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eign to his purpose, so it was not true, when thus applied.
As to Psalm li. 5. Bebold, I was shapen in iniquity, and in fin did nry mother conceive ine; to this I ánswer, it is one thing to be conceived in fin,' and another to be conceived a finner; the first of these refers to the sin of the parent, which is the plain. and express words of the text; the latter refers to the sin of the child, which is only a false interpretation put upon it; and therefore, I say, that this text is urged in this case without any appearance of strength.
If it should be objected, that David was now humbling himself before God, for his
great offences of murder and adultery, and therefore the sin of his parents was not a proper ground of humiliation to him upon this occasion; and consequently it was his own fin which he referred to. I answer, If it was his own fin, yet that was no more a proper ground for his humiliation, in this case, then the sin of his parents; because it was what he was no ways accessory to, nor could prevent, he being entirely passive therein ; therefore the one was as proper a ground for his humiliation as the other. But farther, I say, the true state of the case I take to be this, David in his devotion brings in every thing that might raise or express the height of his affections, whether it were of joy or forrow; and so we find him calling upon the sun and moon to praise God, as in Pfalm cxlviii. 3. Here David did not address or petition the sun and moon to be engaged in this work, but he only used these expressions to raise and express his delight and joy in God. , So in like manner, when he was humbling himself for his foily, he represents himnielf, not only as a great sinner, but also to beighten and aggravate, his sorrow) that he proceeded from finju! parents. A cale like this, we have in leich vi. 5,
Where the Prophet complains against himself, that he was a man of unclean lips, and to aggravate his debasement, he adds, and I dwell among a people of unclean lips.
As to Isaiab xlviii. 8. I knew that thou wouldeft deal very treacherously, and was called a transgreffor. from the womb. To this I answer, supposing this to respect individuals, yet it does not prove them to be transgressors from the womb; because the fcriptures often use such loftiness of speech as expresses much more than the speaker intends ; thus in Psalm lviii. 3. The wicked are estranged from the womb, they go astray as soon as they be born, Speaking lies. Here the wicked are represented as speaking lies as soon as they are born, even before they can speak at all. The meaning is, they are finhers from their youth upwards ; so that to be tranfgreffors from the womb, is no more than to be transgressors from their youth. But farther, I say, thele words were spoken not to individual considered as such, but to the nation of Israel, as appears from verse 1. Hear ge this, O house of Jacob, wbich are called by the name of Israel, &c. Now this was true of them, considered as a nation, whose birth, as such, was their coming out of Egypt; for before that time they were at most but a multitude of bondmen. And that they were tranfgreffors from the womb, Mofes has given an abundant proof.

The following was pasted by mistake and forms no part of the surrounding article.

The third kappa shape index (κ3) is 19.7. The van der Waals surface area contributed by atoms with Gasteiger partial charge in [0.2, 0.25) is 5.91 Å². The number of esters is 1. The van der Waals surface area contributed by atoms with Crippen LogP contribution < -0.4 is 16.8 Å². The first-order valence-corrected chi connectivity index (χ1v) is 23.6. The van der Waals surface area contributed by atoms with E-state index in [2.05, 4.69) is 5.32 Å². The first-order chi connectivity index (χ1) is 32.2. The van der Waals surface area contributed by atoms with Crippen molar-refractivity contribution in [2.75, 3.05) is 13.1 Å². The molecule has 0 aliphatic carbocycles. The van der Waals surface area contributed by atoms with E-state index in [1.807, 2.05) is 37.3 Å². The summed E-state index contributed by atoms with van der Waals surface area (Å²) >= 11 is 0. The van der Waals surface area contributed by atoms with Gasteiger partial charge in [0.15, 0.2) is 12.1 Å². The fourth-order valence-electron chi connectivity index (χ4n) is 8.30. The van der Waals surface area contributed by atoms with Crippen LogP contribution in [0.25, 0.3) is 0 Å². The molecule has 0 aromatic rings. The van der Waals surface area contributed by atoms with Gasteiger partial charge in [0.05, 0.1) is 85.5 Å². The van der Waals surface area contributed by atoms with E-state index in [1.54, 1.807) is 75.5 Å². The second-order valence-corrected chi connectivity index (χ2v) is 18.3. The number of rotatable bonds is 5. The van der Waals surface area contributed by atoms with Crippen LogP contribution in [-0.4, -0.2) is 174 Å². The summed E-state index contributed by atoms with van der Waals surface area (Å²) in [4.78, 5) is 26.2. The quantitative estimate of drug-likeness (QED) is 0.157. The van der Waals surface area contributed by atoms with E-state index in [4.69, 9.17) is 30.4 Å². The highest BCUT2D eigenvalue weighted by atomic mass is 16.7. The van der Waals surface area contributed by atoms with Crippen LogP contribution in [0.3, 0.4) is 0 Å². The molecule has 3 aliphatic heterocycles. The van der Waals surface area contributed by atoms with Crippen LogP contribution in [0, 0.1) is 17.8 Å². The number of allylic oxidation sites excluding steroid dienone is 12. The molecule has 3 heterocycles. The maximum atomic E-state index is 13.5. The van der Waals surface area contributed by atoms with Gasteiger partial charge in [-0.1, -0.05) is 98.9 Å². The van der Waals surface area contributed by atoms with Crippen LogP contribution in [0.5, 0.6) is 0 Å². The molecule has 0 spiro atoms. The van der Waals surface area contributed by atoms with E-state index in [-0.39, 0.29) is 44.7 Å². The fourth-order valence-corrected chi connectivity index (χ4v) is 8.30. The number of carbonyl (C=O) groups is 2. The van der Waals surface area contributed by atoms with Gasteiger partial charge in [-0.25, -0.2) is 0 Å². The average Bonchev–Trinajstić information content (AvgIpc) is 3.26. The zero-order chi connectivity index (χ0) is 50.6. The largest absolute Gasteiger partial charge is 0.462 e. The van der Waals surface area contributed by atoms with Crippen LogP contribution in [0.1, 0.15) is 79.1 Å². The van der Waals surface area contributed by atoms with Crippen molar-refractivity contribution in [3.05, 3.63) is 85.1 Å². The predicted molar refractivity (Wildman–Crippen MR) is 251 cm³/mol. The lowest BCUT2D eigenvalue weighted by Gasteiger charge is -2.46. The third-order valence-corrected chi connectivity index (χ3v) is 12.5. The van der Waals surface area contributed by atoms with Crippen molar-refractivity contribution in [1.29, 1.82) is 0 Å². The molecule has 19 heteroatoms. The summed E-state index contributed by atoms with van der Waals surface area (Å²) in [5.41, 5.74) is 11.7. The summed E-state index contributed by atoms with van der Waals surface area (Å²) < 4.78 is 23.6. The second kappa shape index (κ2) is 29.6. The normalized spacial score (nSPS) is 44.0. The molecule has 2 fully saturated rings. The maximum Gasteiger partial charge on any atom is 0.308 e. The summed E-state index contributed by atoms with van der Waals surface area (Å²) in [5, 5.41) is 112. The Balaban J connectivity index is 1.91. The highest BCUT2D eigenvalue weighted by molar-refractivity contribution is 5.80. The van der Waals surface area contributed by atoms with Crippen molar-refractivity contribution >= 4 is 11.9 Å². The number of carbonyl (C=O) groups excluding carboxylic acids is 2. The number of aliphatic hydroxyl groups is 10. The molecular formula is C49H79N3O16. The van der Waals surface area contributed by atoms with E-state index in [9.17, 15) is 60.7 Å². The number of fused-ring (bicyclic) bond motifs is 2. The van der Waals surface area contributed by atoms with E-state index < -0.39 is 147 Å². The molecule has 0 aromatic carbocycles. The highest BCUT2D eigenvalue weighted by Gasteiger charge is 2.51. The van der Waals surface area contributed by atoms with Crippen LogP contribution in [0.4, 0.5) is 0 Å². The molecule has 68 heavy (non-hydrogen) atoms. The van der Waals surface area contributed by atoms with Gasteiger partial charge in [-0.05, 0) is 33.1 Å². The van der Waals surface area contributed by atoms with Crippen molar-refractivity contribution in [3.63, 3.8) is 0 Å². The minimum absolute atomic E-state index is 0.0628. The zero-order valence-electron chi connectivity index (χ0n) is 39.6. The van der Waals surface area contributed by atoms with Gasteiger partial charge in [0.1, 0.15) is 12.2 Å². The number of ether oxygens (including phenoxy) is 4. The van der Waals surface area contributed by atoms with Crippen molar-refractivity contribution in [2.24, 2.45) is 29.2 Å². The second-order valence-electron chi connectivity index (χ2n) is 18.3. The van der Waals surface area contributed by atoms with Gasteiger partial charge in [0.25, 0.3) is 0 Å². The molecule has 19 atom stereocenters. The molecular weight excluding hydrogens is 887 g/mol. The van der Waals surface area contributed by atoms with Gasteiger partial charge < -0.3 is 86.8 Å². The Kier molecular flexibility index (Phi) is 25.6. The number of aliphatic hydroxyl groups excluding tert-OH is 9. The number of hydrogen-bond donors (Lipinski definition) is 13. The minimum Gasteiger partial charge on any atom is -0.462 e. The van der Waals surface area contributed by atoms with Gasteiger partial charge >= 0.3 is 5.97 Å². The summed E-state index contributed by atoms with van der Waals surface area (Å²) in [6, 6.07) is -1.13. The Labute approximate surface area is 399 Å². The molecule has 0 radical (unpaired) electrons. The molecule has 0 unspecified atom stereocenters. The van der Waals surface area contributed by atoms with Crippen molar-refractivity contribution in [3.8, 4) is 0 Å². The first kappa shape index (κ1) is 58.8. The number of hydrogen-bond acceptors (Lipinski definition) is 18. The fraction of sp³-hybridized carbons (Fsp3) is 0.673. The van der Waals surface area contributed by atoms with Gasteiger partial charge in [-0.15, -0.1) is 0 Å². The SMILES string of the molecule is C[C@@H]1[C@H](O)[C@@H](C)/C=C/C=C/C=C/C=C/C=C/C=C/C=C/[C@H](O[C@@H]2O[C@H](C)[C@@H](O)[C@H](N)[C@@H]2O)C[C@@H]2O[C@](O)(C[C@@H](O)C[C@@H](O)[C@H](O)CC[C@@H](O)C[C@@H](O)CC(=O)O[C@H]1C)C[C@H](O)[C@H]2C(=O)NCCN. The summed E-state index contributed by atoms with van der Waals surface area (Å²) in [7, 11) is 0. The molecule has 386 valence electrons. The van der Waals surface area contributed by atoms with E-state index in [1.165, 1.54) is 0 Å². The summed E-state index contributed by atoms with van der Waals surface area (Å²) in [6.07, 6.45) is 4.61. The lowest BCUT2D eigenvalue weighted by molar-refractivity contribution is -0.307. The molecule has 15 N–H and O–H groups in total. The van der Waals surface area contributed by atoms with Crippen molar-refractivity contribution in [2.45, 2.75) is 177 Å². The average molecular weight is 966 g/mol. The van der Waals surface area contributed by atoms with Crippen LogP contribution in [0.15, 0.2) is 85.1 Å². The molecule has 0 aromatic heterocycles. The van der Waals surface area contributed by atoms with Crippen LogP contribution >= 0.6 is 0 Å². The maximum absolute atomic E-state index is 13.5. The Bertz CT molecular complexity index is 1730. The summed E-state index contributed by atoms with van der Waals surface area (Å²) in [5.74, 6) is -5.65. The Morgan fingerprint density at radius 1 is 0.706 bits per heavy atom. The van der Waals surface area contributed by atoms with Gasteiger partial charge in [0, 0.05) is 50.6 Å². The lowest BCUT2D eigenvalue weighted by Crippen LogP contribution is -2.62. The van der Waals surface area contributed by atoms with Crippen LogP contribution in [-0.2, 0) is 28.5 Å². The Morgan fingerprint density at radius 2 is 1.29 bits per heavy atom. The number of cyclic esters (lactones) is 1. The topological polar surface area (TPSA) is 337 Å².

As to Eph. ii. .3. And were by nature the children of wrath. To this I answer, if St. Paul may be allowed to use the term nature in an improper sense, as he does in i Cor. xi. 14. Doth not even nature itself touch you, that if a man have long hair, it is a shame unto him? In this case nature, properly so called, is unconcerned; for supposing that it was then, and always had been a custom, for both men and woman to wear their hair down to their gird;
les. Would natural reason have taught us that this was unseemly in the men, and yet decent in the women? no furely, nature hath nothing to say in this matter. It is custom and usage that make things feemly, or unseemly, in the present case. It had been a custom for men to have their hair cut, and not to wear it long as the women did, and this was used as a distinction of the sexes; and for men to do otherwise the Apostle faith was a shame; which is as much as if he had said, even the common usage and custom of mankind in this case teacheth